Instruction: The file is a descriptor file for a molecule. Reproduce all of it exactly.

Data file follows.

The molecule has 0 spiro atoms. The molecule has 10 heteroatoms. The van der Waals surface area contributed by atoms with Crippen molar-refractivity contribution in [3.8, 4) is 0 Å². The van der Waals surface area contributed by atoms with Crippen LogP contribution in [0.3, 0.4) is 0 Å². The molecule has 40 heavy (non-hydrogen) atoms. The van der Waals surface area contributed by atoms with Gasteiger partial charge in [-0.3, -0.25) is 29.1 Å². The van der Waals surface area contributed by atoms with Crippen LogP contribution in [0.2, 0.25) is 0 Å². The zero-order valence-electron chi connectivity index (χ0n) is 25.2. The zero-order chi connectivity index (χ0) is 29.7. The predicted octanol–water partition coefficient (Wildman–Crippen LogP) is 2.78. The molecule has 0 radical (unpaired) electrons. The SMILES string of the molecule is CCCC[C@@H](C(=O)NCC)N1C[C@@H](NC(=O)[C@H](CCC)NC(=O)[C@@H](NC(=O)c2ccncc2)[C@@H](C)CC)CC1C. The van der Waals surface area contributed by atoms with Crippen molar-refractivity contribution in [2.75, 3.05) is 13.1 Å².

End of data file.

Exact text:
The molecule has 0 spiro atoms. The molecule has 10 heteroatoms. The van der Waals surface area contributed by atoms with Crippen molar-refractivity contribution in [3.8, 4) is 0 Å². The van der Waals surface area contributed by atoms with Crippen LogP contribution in [0.3, 0.4) is 0 Å². The molecule has 40 heavy (non-hydrogen) atoms. The van der Waals surface area contributed by atoms with Gasteiger partial charge in [-0.3, -0.25) is 29.1 Å². The van der Waals surface area contributed by atoms with Crippen LogP contribution in [0.2, 0.25) is 0 Å². The zero-order valence-electron chi connectivity index (χ0n) is 25.2. The zero-order chi connectivity index (χ0) is 29.7. The predicted octanol–water partition coefficient (Wildman–Crippen LogP) is 2.78. The molecule has 0 radical (unpaired) electrons. The SMILES string of the molecule is CCCC[C@@H](C(=O)NCC)N1C[C@@H](NC(=O)[C@H](CCC)NC(=O)[C@@H](NC(=O)c2ccncc2)[C@@H](C)CC)CC1C. The van der Waals surface area contributed by atoms with Crippen molar-refractivity contribution in [2.75, 3.05) is 13.1 Å².